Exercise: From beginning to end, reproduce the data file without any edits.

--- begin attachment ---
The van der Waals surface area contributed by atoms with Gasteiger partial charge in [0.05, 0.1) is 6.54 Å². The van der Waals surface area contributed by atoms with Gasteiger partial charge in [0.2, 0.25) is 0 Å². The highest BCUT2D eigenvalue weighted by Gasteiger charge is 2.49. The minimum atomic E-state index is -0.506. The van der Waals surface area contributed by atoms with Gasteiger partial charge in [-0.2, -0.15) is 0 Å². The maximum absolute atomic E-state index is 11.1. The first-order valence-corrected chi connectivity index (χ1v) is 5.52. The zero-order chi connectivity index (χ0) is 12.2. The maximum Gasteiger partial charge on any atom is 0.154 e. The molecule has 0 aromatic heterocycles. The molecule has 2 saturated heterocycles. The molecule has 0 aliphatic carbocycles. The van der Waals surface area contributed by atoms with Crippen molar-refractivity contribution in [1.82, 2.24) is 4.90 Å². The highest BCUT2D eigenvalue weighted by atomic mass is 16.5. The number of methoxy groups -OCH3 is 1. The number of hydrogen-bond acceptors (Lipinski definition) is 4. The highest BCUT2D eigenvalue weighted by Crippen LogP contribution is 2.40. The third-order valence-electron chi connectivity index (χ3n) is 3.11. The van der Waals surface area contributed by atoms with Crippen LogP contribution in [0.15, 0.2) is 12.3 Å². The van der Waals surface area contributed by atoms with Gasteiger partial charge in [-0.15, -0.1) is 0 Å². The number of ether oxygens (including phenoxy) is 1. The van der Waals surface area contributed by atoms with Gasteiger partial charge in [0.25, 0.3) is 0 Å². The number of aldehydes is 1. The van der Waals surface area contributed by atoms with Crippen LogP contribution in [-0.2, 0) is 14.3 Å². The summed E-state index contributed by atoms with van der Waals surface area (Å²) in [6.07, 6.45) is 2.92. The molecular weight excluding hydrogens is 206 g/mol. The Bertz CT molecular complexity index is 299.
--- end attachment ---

The van der Waals surface area contributed by atoms with Gasteiger partial charge in [0.05, 0.1) is 6.54 Å². The van der Waals surface area contributed by atoms with Gasteiger partial charge in [0.2, 0.25) is 0 Å². The highest BCUT2D eigenvalue weighted by Gasteiger charge is 2.49. The minimum atomic E-state index is -0.506. The van der Waals surface area contributed by atoms with Gasteiger partial charge in [-0.2, -0.15) is 0 Å². The maximum absolute atomic E-state index is 11.1. The first-order valence-corrected chi connectivity index (χ1v) is 5.52. The zero-order chi connectivity index (χ0) is 12.2. The maximum Gasteiger partial charge on any atom is 0.154 e. The molecule has 0 aromatic heterocycles. The molecule has 2 saturated heterocycles. The molecule has 0 aliphatic carbocycles. The van der Waals surface area contributed by atoms with Crippen molar-refractivity contribution in [1.82, 2.24) is 4.90 Å². The highest BCUT2D eigenvalue weighted by atomic mass is 16.5. The number of methoxy groups -OCH3 is 1. The number of hydrogen-bond acceptors (Lipinski definition) is 4. The highest BCUT2D eigenvalue weighted by Crippen LogP contribution is 2.40. The third-order valence-electron chi connectivity index (χ3n) is 3.11. The van der Waals surface area contributed by atoms with Crippen LogP contribution in [0.15, 0.2) is 12.3 Å². The van der Waals surface area contributed by atoms with Gasteiger partial charge in [-0.15, -0.1) is 0 Å². The number of ether oxygens (including phenoxy) is 1. The van der Waals surface area contributed by atoms with Gasteiger partial charge in [0.25, 0.3) is 0 Å². The number of aldehydes is 1. The van der Waals surface area contributed by atoms with Crippen LogP contribution in [-0.2, 0) is 14.3 Å². The summed E-state index contributed by atoms with van der Waals surface area (Å²) in [6.07, 6.45) is 2.92. The molecular weight excluding hydrogens is 206 g/mol. The Bertz CT molecular complexity index is 299.